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Couples of physics questions .

  1. Mar 30, 2004 #1
    Couples of physics questions.....

    i have couples of physics question..can someone help..thanks in advance...

    1.Synchronous communications satellites are placed in a circular orbit that is 1.57 x 107 m above the surface of the earth. What is the magnitude of the acceleration due to gravity at this distance?

    2.At a distance H above the surface of a planet, the true weight of a remote probe is 14.7 percent less than its true weight on the surface. The radius of the planet is R. Find the ratio H/R.

    3.While moving in, a new homeowner is pushing a box across the floor at a constant velocity. The coefficient of kinetic friction between the box and the floor is 0.419. The pushing force is directed downward at an angle theta below the horizontal. When theta is greater than a certain value, it is not possible to move the box, no matter how large the pushing force is. Find that value of theta.

    for number1 i know i'm suppose to used F=ma and a=GM/R^2 ......but i dunno what's R...so i don't know what to do...

    #2..i'm just lost..don't know what to do...

    #3..dymanic_Friction_Coeficient * [m*g + F_applied*sin(theta)]=F_applied*cos(theta) ....is this the forumla for it..if it's..i don't know what number goes to which variables...please help...thanks
  2. jcsd
  3. Mar 30, 2004 #2
    1. The gravitational force between two masses is:
    [tex]F_G = G\frac{m_1m_2}{d^2}[/tex]
    In our case, m1 can be the Earth's mass, m2 can be the satellite's mass, and d is the distance between them which is also the Earth's radius plus the height of the satellite above the surface of it. And as you know F = ma, so to get the acceleration divide the force by the satellite's mass. The radius of Earth should already be given by your textbook, it is assumed you know it unless specified otherwise.

    2. The weight of the object on the planet's surface is:
    [tex]F_{G1} = G\frac{Mm}{r^2}[/tex]
    At a distance H above the surface, it is:
    [tex]F_{G2} = G\frac{Mm}{(r + H)^2}[/tex]
    You know what the ratio between the weights is:
    [tex]\frac{F_{G1}}{F_{G2}} = \frac{{(r + H)}^2}{r^2} = \frac{100\%}{85.3\%}[/tex]
    [tex]\frac{r + H}{r} = 1 + \frac{H}{r} = \sqrt{\frac{100\%}{85.3\%}} = 1.083[/tex]
    Last edited: Mar 30, 2004
  4. Mar 30, 2004 #3

    Doc Al

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    Staff: Mentor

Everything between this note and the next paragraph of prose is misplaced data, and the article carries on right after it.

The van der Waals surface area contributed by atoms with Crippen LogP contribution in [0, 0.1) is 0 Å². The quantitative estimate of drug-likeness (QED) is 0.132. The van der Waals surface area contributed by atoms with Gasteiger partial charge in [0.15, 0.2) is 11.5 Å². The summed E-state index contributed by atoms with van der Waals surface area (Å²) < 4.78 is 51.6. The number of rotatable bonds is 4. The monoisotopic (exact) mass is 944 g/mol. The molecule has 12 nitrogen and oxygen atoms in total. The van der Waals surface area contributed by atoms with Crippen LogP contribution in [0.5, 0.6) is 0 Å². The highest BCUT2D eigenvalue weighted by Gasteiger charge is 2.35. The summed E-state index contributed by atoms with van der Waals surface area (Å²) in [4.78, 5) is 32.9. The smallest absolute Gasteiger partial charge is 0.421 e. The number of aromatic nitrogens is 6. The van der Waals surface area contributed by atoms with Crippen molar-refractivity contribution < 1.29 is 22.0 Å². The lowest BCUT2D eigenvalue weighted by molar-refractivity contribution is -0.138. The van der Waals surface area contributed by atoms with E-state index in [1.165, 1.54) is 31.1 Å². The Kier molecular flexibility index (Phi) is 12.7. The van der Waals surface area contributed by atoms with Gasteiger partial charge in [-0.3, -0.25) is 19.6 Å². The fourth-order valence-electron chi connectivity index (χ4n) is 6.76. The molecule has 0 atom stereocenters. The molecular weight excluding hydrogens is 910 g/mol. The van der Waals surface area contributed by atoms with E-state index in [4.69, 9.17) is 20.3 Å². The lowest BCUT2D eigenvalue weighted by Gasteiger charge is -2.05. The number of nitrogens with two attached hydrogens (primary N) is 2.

R is the distance from the center of the Earth. In this case, R = radius of Earth (look it up!) plus the height above the surface (given as 1.57 x 107 m).
    The weight is the force of gravity at each point, given by F = GMm/R^2 (here R = distance from center of planet). You need to compare the weights at both points: at the surface (distance = R) and at the height H (distance = R + H). (Hint: use ratios--G, M, & m will cancel.)
    Since velocity is constant, the object is in equilibrium: Forces in the x and y directions add to zero. The applied force has two components: Fx = F cos θ ; Fy = F sin θ (downward).

    The forces on the object in the y direction are: Normal force (up); weight (down); applied force (down). They must balance:

    N = mg + F sin θ

    The forces on the object in the x direction are: Appplied force (to the right, say), friction (to the left). They too must balance:

    F cos θ = N μ

    Combine these equations eliminating "N", then rearrange so that "F" is on one side; see what conclusions you can draw.
    Last edited: Mar 30, 2004
  5. Mar 30, 2004 #4
    so...m2 is 1.57 x 107 m..then what's m1..mass of earth is that supposed to be given in the text too...and number 2..> 1.083..what's that...sorry to ask many questions..but i just don't know...oh my goodness i'm going crazy..with this physics stuff...
    Last edited: Mar 30, 2004
  6. Mar 30, 2004 #5
    No, m2 is not 1.57 x 107 m. That is the height of the satellite above the Earth's surface, so the total distance from the center of Earth is R + H, and R should be given in your textbook. You don't have m2, the mass of the satallite, but you don't need it either in order to find the acceleration of it.

    And [tex]1.083 = \sqrt{\frac{100\%}{85.3\%}}[/tex]
  7. Mar 30, 2004 #6
    it's that the ratio for H/R ???
    Last edited: Mar 30, 2004
  8. Mar 31, 2004 #7

    Doc Al

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    Staff: Mentor

    No. That equals 1 + H/r. See Chen's last equation in post #2. You can solve for H/r, right?
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